### Calibration - ideal power voltage adapter

I made a emontx v2.2 based on a meduino nano i had laying around, based on the solderpad drawing. This meduino nano is a arduino nano clone you can set on 3.3V of 5V - mine is set to 3.3V to be safe when connecting it via i2c to my raspberry Pi.

I use the 3Phase firmware found here on the forum. In this firmware one has to enter the calibration coefficients.

I bought a ideal power (euro plug) via the shop here. On the calibration page it says that Vcal is 228.268.

But when using this  factor, i get measurements of 199 a 200V instead of +-240V.

Should i change these coëfficients or is something else wrong?

### Re: Calibration - ideal power voltage adapter

With the voltage wrong by that amount, there may well be a problem somewhere.

Check these things:

1. The d.c. voltage at the input to the ADC. That should be VCC / 2.
2. The voltage from the adapter. That should be about 11 V - 11.5 V with an input of 240 V.
3. The alternating voltage at the input to the ADC. This is best measured across the 10 kΩ resistor that forms the bottom half of the potential divider. That should be one eleventh of the adapter voltage.
4. The voltage of the internal reference. To do this you need to load a test sketch. The Building Blocks "Calibration" article has all the information you need.
5. The accuracy of your meter on the ranges you used.

This should show you where the error has arisen.

There are several articles in Building Blocks about calibration and measurement errors. These should help you to calculate the correct calibration coefficient if the components you used are not the correct values, but if you are sure there is no fault, then by all means change the calibration coefficient to give you the correct reading.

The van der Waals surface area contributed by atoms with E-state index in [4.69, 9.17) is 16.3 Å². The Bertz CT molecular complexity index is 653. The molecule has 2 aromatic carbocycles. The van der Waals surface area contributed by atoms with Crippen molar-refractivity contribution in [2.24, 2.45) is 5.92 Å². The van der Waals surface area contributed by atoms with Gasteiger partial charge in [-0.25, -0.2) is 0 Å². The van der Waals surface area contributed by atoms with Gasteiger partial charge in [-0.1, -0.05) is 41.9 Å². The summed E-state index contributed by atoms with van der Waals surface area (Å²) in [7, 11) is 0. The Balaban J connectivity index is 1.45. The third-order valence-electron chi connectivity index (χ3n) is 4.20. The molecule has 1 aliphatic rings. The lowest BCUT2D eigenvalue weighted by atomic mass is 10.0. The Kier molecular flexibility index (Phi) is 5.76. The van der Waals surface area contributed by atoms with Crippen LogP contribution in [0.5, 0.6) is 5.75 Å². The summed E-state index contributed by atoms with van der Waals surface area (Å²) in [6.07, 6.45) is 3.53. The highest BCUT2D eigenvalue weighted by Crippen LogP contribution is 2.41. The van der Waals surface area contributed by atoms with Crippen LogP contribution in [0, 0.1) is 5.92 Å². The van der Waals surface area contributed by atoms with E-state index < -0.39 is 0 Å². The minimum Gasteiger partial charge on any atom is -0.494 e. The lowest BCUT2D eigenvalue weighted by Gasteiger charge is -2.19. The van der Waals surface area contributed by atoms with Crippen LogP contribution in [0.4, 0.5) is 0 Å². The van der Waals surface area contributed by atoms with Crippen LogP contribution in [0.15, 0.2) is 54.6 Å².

### Re: Calibration - ideal power voltage adapter

I checked those things and i also found a bad connection on my pcb :-s

I get these measuremenst:

1: DC: 2.26V
2: voltage adapter: 11.1V with mains power at this moment 223V
3: AC voltage over 10kOhm: 1V (seems ok, this is +- 1/11th of 11.1V)

for nr 4: the "5V" is actually 4.57V (getting power from usb from the Pi)  / the "3.3V" measures 3.32V. Arduino says that VCC is 3.21V

With this i get get voltage reading in the range 206-209V (mains 223V - the 238 from last night must have been a peek?)

What i am uncertain about is the VCC i used: now i connected everything (CTs and powersensor) to the "5V". But now i notice on the solderpad that VCC= 3.3V. Did i connect it wrong? On my meduino i have the 2 voltages available: "3.3V" and "5V"

### Re: Calibration - ideal power voltage adapter

I don't know the Meduino, so I can't comment about that.  The 5V from the RPi is out of specification, so maybe you are drawing too much current from it? I don't know what you are allowed, but the data sheets should tell you.

You can run the Atmel 328P at any voltage up to (I think - check the data sheet) 6 V. We choose to run the emonTx at 3.3 V mainly because that simplifies the interface to the RFM12B radio module and makes battery operation from two 1.5 V cells easy.

It also looks as if you have got your inputs mixed up and you have not followed the emonTx circuit exactly. The d.c voltage at the ADC input should be 1.65 V if it is reporting that the supply is 3.3 V (approx - you say it says 3.21 but that is a calibration issue). If you wish, you can run calypso-rae's sketch RawSamplesTool_4ss_2 (http://openenergymonitor.org/emon/node/1757) which should draw the voltage waveform. If the waveforms are offset from the centre and the voltage clips on the positive peak, that is a sure indication that the input circuit is wrong.

I suggest you check the input circuit carefully and then go through the calibration procedure. The standard emonLib library methods measure the ADC voltage reference with respect to the internal band-gap reference, so the feed from the RPi being low should be corrected in the software.

### Re: Calibration - ideal power voltage adapter

Found the problem thanks to your help: i was running the atmega at 3.3V but was using the 5V(4.x V) for the sensors.

When i switched to 3.3V for the sensors, the voltage reading was spot on: less than 1V difference with my handheld multimeter.

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